The incubation period is approximately 4 days from the time of exposure to the time of the first manifestation of the illness. Infants shed the virus for up to 12 days, and the spread of infection occurs when large infected droplets (airborne or through direct contact with secretions) are inoculated in the nose or eyes of a susceptible person. In temperate climates, infants most often contract RSV during the winter months. Mortality of infants with a lower respiratory infection due to RSV is approximately 2%. Young premature infants have a poorer outcome. A significant number of infants who developbronchiolitishave reactive airway disease later in life. The peak incidence occurs during winter and spring, and bronchiolitis is a major reason for hospital admission for infants less than 12 months of age, particularly children who live in poverty and in urban areas. Bronchiolitis accounts for approximately 4500 deaths and 90,000 hospital admissions each year.
Causes of Bronchiolitis (Respiratory Syncytial Viral Infection)
Bronchiolitis has a viral derivation; RSV is responsible for up to 75% of the cases, but other viruses such as parainfluenza virus (type 3), mycoplasma, or adenoviruses cause the remainder of illnesses. RSV is a medium-sized RNA virus that develops within the infected cell and reproduces by budding from the cell membrane. Generally, the source of the RSV is an older family member with a mild upper respiratory infection.
Nursing care plan assessment and examination
Ask if any members of the household have had a cold or upper respiratory infection. The infant usually has a history of an upper respiratory infection and runny nose (rhinorrhea) that lasts for several days. Infants may have increasing restlessness or depressed sensorium. Infants often have a moderate fever of approximately 102°F, a decrease in appetite, poor feeding, and gradual development of respiratory distress. A cough usually appears after the first few days of symptoms. Some children wheeze audibly.
The infant or child appears to be in acute respiratory distress with a rapid respiratory rate, air hunger, nasal flaring, hyperexpansion of the lungs, and even intercostal and subcostal retractions with cyanosis. When you auscultate the infant’s chest, you will likely hear diffuse rhonchi, fine crackles, and wheezes. The liver and spleen are easily palpable because they are pushed down by the hyperinflated lungs. Signs of life-threatening respiratory distress include listlessness, central cyanosis, tachypnea at a respiratory rate of over 70 breaths a minute, and apnea. Usually, the most critically ill infants have greatly hyperexpanded chests that are silent to air movement upon auscultation. Inspect the infant for a rash and conjunctivitis.
The parents and child will be apprehensive. Assess the parents’ ability to cope with the acute or emergency situation and intervene as appropriate. Note that many children are treated at home rather than in the hospital; your teaching plan may need to consider home rather than hospital management.
Nursing care plan primary nursing diagnosis: Ineffective airway clearance related to bronchial infection and obstruction.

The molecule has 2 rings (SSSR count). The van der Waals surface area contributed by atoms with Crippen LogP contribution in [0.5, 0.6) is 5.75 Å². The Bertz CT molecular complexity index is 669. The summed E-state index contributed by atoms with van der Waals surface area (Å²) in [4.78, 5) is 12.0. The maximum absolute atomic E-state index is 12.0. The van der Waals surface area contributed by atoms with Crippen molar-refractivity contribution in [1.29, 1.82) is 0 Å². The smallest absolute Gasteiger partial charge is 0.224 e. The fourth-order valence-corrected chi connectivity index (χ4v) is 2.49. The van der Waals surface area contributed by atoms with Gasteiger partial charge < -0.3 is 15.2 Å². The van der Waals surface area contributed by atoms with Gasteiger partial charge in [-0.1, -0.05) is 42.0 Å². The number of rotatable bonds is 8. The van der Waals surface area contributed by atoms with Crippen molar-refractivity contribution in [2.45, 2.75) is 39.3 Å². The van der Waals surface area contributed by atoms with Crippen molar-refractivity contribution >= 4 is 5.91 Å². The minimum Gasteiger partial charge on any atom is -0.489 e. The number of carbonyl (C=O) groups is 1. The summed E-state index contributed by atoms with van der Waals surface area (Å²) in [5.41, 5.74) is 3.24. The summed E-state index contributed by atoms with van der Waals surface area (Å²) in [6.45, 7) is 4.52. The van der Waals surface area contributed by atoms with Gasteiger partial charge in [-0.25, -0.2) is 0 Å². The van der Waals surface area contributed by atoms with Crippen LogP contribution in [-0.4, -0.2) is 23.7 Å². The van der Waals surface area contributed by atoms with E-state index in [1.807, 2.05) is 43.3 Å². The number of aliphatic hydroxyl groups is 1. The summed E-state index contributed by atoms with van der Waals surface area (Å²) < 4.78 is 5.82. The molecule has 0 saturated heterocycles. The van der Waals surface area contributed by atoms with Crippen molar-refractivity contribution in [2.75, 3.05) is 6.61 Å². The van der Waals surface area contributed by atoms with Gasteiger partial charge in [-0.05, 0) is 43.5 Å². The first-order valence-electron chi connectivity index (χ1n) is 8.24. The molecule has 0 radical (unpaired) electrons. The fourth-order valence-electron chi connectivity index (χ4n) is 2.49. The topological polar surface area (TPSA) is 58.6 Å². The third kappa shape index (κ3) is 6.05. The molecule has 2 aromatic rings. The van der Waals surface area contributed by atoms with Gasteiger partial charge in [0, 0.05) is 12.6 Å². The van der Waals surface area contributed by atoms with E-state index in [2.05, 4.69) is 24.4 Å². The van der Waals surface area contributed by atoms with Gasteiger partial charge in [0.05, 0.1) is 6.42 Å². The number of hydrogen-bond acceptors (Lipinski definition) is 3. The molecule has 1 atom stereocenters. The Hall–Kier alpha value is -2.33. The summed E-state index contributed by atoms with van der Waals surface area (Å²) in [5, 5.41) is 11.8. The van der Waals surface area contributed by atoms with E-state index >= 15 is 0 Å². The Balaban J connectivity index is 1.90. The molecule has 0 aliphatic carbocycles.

Nursing care plan intervention and treatment
The aim of treatment is to maintain a patent airway and provide adequate respiratory exchange. Medical management includes cool, oxygenated mist for severely ill infants who require hospitalization and careful intravenous hydration. Tube feeding for hydration is preferable to intravenous therapy if suckling is difficult. Generally, antibiotics are not considered useful and lead to bacterial resistance. Antiviral drugs are used in the most severely ill infants. Measures to ensure prevention are very important. During RSV season, high-risk infants should be separated from those with respiratory symptoms. Careful hand washing and isolation techniques are important for all healthcare personnel.
Ongoing, continuous observation of the patency of the child’s airway is essential to identify impending obstruction. Prop infants up on pillows or place them in an infant seat; older children should have the head of the bed elevated so that they are in Fowler’s position. Usually, seriously and critically ill infants are hospitalized because their care at home is difficult. Hospitalized infants are usually elevated to a sitting position at 30 to 40 degrees with the neck extended at the same 30- to 40-degree angle.
Children should be allowed to rest as much as possible to conserve their energy; organize your interventions to limit disturbances. Provide age-appropriate activities. Crying increases the child’s difficulty in breathing and should be limited if possible by comfort measures and the presence of the parents; parents should be allowed to hold and comfort the child as much as possible. If the child is in a cool mist tent, parents may need to be enclosed with the child, or the child may need to be held by the parents with the mist directed toward them. Children sense anxiety from their parents; if you support the parents in dealing with their anxiety and fear, the children are less fearful. Careful explanation of all procedures and allowing the parents to participate in the care of the child as much as possible help relieve the anxiety of both child and parents. Provide adequate hydration to liquefy secretions and to replace fluid loss from increased sensible loss (increased respirations and fever). The child might also have a decreased fluid intake during the illness. Apply lubricant or ointment around the child’s mouth and lips to decrease the irritation from secretions and mouth breathing.